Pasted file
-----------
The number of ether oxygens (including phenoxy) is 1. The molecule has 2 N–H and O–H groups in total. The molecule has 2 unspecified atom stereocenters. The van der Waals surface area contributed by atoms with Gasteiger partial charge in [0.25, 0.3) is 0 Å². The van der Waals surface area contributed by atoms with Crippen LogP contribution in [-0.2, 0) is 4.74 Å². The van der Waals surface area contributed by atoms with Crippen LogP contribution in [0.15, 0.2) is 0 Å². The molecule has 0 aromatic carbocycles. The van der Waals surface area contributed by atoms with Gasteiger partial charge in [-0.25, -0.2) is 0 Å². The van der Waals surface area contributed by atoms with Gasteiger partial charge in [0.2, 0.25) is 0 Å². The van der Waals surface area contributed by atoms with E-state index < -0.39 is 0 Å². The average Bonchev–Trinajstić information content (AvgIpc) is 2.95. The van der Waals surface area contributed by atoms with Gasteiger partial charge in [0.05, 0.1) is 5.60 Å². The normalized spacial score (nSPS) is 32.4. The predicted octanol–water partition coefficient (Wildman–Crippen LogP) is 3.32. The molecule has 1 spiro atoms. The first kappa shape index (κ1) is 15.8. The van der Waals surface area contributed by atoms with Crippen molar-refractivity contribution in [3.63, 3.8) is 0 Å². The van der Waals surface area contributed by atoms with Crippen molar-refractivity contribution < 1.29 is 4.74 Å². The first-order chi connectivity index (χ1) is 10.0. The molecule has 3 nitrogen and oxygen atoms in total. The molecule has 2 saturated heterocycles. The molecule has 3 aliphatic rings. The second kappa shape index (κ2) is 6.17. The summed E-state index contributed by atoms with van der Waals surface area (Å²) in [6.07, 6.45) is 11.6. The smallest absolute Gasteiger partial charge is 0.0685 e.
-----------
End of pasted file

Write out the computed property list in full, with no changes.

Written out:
The number of ether oxygens (including phenoxy) is 1. The molecule has 2 N–H and O–H groups in total. The molecule has 2 unspecified atom stereocenters. The van der Waals surface area contributed by atoms with Gasteiger partial charge in [0.25, 0.3) is 0 Å². The van der Waals surface area contributed by atoms with Crippen LogP contribution in [-0.2, 0) is 4.74 Å². The van der Waals surface area contributed by atoms with Crippen LogP contribution in [0.15, 0.2) is 0 Å². The molecule has 0 aromatic carbocycles. The van der Waals surface area contributed by atoms with Gasteiger partial charge in [-0.25, -0.2) is 0 Å². The van der Waals surface area contributed by atoms with Gasteiger partial charge in [0.2, 0.25) is 0 Å². The van der Waals surface area contributed by atoms with E-state index < -0.39 is 0 Å². The average Bonchev–Trinajstić information content (AvgIpc) is 2.95. The van der Waals surface area contributed by atoms with Gasteiger partial charge in [0.05, 0.1) is 5.60 Å². The normalized spacial score (nSPS) is 32.4. The predicted octanol–water partition coefficient (Wildman–Crippen LogP) is 3.32. The molecule has 1 spiro atoms. The first kappa shape index (κ1) is 15.8. The van der Waals surface area contributed by atoms with Crippen molar-refractivity contribution in [3.63, 3.8) is 0 Å². The van der Waals surface area contributed by atoms with Crippen molar-refractivity contribution < 1.29 is 4.74 Å². The first-order chi connectivity index (χ1) is 10.0. The molecule has 3 nitrogen and oxygen atoms in total. The molecule has 2 saturated heterocycles. The molecule has 3 aliphatic rings. The second kappa shape index (κ2) is 6.17. The summed E-state index contributed by atoms with van der Waals surface area (Å²) in [6.07, 6.45) is 11.6. The smallest absolute Gasteiger partial charge is 0.0685 e.